We again refused to believe the obvious. This terrorist was a monster.
I'm a cop. I like to think of myself as a sheepdog. I watch over the sheep, confront the monsters- In my meadow, they're wolves. But I recognize a monster, no matter its shape because it wants to kill my sheep- the people I'm sworn to protect.
Regardless of the shape, more of us have to accept there are monsters.
Why is that important? If we are going to stop evil, we must admit it exists and we, meaning each and every one of us, must be ready and willing to do our part to stop it, either before an attack begins or, failing that, those of us who are strong enough, capable enough, have to be ready to stop these monsters.
First responders can be on scene in anywhere from four to twenty or more minutes and active shooters tend to commit suicide or surrender when faced with an armed defender. Can you wait for the first responders to arrive to save your life? Will you survive that long? Do you want to bet your life on it?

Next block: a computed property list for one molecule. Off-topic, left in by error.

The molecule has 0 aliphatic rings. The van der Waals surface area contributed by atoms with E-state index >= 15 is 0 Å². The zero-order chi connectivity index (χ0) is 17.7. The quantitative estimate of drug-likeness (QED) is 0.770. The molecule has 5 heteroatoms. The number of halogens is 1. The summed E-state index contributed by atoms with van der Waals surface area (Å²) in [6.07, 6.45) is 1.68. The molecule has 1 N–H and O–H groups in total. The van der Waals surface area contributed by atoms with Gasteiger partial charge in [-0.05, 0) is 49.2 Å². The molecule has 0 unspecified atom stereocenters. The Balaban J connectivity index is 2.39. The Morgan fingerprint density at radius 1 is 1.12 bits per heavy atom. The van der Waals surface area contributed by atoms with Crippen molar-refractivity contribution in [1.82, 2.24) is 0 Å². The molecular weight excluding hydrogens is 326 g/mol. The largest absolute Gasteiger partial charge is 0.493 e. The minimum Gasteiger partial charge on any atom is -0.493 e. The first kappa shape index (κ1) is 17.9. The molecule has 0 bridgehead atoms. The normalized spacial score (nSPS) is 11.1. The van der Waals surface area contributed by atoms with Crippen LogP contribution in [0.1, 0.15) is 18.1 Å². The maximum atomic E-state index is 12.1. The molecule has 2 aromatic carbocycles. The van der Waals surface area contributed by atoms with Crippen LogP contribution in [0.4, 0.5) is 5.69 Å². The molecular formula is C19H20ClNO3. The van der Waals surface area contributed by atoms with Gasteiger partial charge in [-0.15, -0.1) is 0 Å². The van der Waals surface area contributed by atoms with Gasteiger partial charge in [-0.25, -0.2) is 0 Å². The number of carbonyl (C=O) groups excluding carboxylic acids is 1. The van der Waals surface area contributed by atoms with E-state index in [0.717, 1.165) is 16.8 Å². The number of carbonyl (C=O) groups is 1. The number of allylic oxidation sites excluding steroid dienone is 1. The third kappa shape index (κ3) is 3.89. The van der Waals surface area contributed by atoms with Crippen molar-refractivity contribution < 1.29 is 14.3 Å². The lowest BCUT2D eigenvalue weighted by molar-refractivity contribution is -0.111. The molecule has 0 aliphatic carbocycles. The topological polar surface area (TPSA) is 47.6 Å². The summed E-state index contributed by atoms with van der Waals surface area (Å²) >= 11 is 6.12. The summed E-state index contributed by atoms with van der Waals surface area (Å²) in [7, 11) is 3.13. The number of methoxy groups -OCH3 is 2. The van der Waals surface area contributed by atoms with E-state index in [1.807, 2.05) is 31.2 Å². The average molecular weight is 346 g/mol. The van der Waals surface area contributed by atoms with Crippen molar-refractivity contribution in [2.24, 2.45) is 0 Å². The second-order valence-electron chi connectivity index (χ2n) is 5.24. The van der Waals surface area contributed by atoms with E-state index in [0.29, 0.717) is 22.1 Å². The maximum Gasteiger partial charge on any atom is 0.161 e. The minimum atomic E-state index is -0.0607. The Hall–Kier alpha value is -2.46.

This video is promoted by Homeland Security as the answer to protecting yourself against an active shooter. Imagine yourself confronted by
the armed aggressor. He has a weapon. You have nothing. What would you do when he racks his weapon and aims it at you? Think of your last seconds of life, spent staring at the business end of a weapon, without the means to defend yourself. The last thing you see is the monster you denied existed.
Monsters attack in gun-free zones. Monsters attack in schools and malls. Monsters even attack in churches, synagogues and mosques. They attack with guns, knives and they attack with explosives. When the monster attacks, it is too late to make a conscious decision to respond. We can't deny their existence any more. We simply become victims.
Lt. Col. (ret.) Dave Grossman, in his book, "On Killing," explains why, instead of denying monsters exist, we must accept they are out there and we must be prepared, should we find ourselves confronted with one or more, to defend ourselves: